Have a fiction book in verse to recommend?  Share it in our comments!

Written by:
Elbie Love
Young Adult Library Associate

Deaf Republic by Ilya Kaminsky

11 Jul

Deaf Republic
In school, we learned about history’s atrocities and I’m sure I’m not the only child who thought, “Why didn’t people do more? Why didn’t they stand up and fight?” As an adult, it has become clear that things are not always so simple.

All around the world, there are wars, there are atrocities being committed, but yet…people go on with their daily lives. And if the horror is not visible, if it is not directly affecting someone, then most people tend to shove it to the back of their minds. It’s normal, no one likes to feel disquieted and uncomfortable. But is our silence just? That’s another story…

Ilya Kaminsky’s “Deaf Republic” begins with the following poem, titled “We Lived Happily During the War”:

And when they bombed other people’s houses, we

protested
but not enough, we opposed them but not

enough. I was
in my bed, around my bed America

was falling: invisible house by invisible house by invisible house.

I took a chair outside and watched the sun.

In the sixth month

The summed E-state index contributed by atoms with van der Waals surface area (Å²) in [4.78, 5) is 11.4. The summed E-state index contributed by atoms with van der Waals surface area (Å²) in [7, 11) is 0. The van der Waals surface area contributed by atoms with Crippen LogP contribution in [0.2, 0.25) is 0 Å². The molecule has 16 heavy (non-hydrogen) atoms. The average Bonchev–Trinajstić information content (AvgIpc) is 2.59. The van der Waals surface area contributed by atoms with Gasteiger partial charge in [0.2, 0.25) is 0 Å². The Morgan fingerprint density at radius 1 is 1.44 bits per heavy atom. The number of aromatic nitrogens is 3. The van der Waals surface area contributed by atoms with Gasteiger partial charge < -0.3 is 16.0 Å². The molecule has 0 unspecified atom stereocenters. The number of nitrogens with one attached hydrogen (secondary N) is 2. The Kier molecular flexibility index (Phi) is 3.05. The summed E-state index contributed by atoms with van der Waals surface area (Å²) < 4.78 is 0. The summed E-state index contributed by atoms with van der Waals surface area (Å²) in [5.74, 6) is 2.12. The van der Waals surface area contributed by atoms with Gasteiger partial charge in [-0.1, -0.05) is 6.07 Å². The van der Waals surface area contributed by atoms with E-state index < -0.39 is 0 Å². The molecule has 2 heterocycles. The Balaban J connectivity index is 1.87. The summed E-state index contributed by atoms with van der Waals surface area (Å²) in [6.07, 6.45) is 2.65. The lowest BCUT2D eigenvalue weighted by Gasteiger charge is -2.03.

of a disastrous reign in the house of money

in the street of money in the city of money in the country of money,
our great country of money, we (forgive us)

lived happily during the war.

Deaf Republic is a collection of poems woven together to form a narrative story, so those who usually aren’t too into poetry can still read this with ease. The story begins after the above poem: It is a time of unrest and violence in the fictional town of Vasenka. Soldiers come to town and kill a deaf boy. After the shot rings, the townspeople become deaf themselves. Consequently, they teach themselves sign language, which is illustrated throughout the book. The book is divided into two Acts. The first Act follows a newlywed couple, Alfonso and Sonya, while they are expecting their first child. The second Act follows Mama Galya, the head of the puppet theater, as she leads an insurgency against the military.

In “Deaf Republic”, we are confronted by silence in a myriad of ways. Silence in the face of oppressors can be powerful and defiant. (Citizens point to their ears as soldiers bark orders at them, they create their own sign language) Silence in the face of the oppressed can be devastating. (They take Alfonso / and no one stands up. Our silence stands up for us.)

“Deaf Republic” is a powerful read. It is a beautifully written piece with verses that will make you gasp in amazement. And yes, it is unsettling. But I would argue that more than ever, we need to learn to make peace with the feeling of uneasiness. We need to look inward, as painful as that may be, and use that uneasiness and discomfort to go about making change. And that’s something I’m still trying to grapple with: often, the right thing to do is not easy.

At the trial of God, we will ask: why did you allow all this?
And the answer will be an echo: why did you allow all this?

Besides being available in print, Hoboken and other BCCLS patrons can borrow “Deaf Republic” as an ebook from eBCCLS.

Written by:
Samantha Evaristo
Hoboken Library Outreach Assistant